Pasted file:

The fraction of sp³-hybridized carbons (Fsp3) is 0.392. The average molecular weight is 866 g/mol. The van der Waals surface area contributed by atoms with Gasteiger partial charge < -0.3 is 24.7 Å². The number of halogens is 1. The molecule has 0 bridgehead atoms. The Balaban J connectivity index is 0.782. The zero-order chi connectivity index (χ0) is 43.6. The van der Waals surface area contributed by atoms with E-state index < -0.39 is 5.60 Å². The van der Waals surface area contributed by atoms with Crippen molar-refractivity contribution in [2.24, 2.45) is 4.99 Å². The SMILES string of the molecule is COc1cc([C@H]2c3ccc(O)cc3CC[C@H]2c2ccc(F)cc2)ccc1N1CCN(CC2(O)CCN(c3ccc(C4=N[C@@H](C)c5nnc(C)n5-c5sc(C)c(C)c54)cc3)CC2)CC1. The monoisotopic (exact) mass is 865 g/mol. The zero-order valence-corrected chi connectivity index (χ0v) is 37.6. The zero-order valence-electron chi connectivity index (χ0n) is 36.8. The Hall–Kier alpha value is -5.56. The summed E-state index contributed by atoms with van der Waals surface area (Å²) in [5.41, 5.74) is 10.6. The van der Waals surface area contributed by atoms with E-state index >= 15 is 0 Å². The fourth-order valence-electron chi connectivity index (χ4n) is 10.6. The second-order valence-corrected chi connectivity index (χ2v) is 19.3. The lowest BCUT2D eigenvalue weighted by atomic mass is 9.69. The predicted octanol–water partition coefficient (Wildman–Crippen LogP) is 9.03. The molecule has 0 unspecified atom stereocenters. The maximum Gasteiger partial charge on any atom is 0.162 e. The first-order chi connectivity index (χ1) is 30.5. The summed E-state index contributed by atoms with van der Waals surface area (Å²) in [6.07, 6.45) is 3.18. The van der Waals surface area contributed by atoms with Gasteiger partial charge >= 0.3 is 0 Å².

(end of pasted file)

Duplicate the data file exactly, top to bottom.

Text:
The fraction of sp³-hybridized carbons (Fsp3) is 0.392. The average molecular weight is 866 g/mol. The van der Waals surface area contributed by atoms with Gasteiger partial charge < -0.3 is 24.7 Å². The number of halogens is 1. The molecule has 0 bridgehead atoms. The Balaban J connectivity index is 0.782. The zero-order chi connectivity index (χ0) is 43.6. The van der Waals surface area contributed by atoms with E-state index < -0.39 is 5.60 Å². The van der Waals surface area contributed by atoms with Crippen molar-refractivity contribution in [2.24, 2.45) is 4.99 Å². The SMILES string of the molecule is COc1cc([C@H]2c3ccc(O)cc3CC[C@H]2c2ccc(F)cc2)ccc1N1CCN(CC2(O)CCN(c3ccc(C4=N[C@@H](C)c5nnc(C)n5-c5sc(C)c(C)c54)cc3)CC2)CC1. The monoisotopic (exact) mass is 865 g/mol. The zero-order valence-corrected chi connectivity index (χ0v) is 37.6. The zero-order valence-electron chi connectivity index (χ0n) is 36.8. The Hall–Kier alpha value is -5.56. The summed E-state index contributed by atoms with van der Waals surface area (Å²) in [5.41, 5.74) is 10.6. The van der Waals surface area contributed by atoms with E-state index >= 15 is 0 Å². The fourth-order valence-electron chi connectivity index (χ4n) is 10.6. The second-order valence-corrected chi connectivity index (χ2v) is 19.3. The lowest BCUT2D eigenvalue weighted by atomic mass is 9.69. The predicted octanol–water partition coefficient (Wildman–Crippen LogP) is 9.03. The molecule has 0 unspecified atom stereocenters. The maximum Gasteiger partial charge on any atom is 0.162 e. The first-order chi connectivity index (χ1) is 30.5. The summed E-state index contributed by atoms with van der Waals surface area (Å²) in [6.07, 6.45) is 3.18. The van der Waals surface area contributed by atoms with Gasteiger partial charge >= 0.3 is 0 Å².